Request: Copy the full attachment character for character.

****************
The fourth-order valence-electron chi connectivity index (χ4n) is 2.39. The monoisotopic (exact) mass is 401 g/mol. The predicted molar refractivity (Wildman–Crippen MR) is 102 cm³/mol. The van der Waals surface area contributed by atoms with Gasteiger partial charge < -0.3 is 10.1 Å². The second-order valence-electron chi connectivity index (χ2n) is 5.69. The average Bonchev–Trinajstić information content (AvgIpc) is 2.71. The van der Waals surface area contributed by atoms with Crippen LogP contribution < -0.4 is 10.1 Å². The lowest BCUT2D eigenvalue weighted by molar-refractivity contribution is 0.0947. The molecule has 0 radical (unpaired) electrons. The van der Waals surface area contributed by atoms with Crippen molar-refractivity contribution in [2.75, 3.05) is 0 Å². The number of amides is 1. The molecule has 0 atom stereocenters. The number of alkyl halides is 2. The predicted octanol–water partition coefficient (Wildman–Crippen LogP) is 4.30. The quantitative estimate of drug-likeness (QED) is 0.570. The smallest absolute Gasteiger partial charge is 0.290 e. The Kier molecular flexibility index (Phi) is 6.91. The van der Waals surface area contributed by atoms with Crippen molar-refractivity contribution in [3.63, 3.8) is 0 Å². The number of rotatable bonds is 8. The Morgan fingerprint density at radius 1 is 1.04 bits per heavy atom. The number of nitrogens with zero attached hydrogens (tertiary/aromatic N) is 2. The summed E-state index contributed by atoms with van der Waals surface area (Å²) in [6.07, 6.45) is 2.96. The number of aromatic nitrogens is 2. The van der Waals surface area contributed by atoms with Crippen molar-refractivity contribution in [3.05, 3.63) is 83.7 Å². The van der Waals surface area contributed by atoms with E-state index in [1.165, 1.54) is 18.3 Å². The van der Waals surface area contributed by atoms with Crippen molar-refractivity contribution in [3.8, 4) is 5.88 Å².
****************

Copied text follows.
The fourth-order valence-electron chi connectivity index (χ4n) is 2.39. The monoisotopic (exact) mass is 401 g/mol. The predicted molar refractivity (Wildman–Crippen MR) is 102 cm³/mol. The van der Waals surface area contributed by atoms with Gasteiger partial charge < -0.3 is 10.1 Å². The second-order valence-electron chi connectivity index (χ2n) is 5.69. The average Bonchev–Trinajstić information content (AvgIpc) is 2.71. The van der Waals surface area contributed by atoms with Crippen LogP contribution < -0.4 is 10.1 Å². The lowest BCUT2D eigenvalue weighted by molar-refractivity contribution is 0.0947. The molecule has 0 radical (unpaired) electrons. The van der Waals surface area contributed by atoms with Crippen molar-refractivity contribution in [2.75, 3.05) is 0 Å². The number of amides is 1. The molecule has 0 atom stereocenters. The number of alkyl halides is 2. The predicted octanol–water partition coefficient (Wildman–Crippen LogP) is 4.30. The quantitative estimate of drug-likeness (QED) is 0.570. The smallest absolute Gasteiger partial charge is 0.290 e. The Kier molecular flexibility index (Phi) is 6.91. The van der Waals surface area contributed by atoms with Crippen molar-refractivity contribution in [3.63, 3.8) is 0 Å². The number of rotatable bonds is 8. The Morgan fingerprint density at radius 1 is 1.04 bits per heavy atom. The number of nitrogens with zero attached hydrogens (tertiary/aromatic N) is 2. The summed E-state index contributed by atoms with van der Waals surface area (Å²) in [6.07, 6.45) is 2.96. The number of aromatic nitrogens is 2. The van der Waals surface area contributed by atoms with Crippen molar-refractivity contribution in [3.05, 3.63) is 83.7 Å². The van der Waals surface area contributed by atoms with E-state index in [1.165, 1.54) is 18.3 Å². The van der Waals surface area contributed by atoms with Crippen molar-refractivity contribution in [3.8, 4) is 5.88 Å².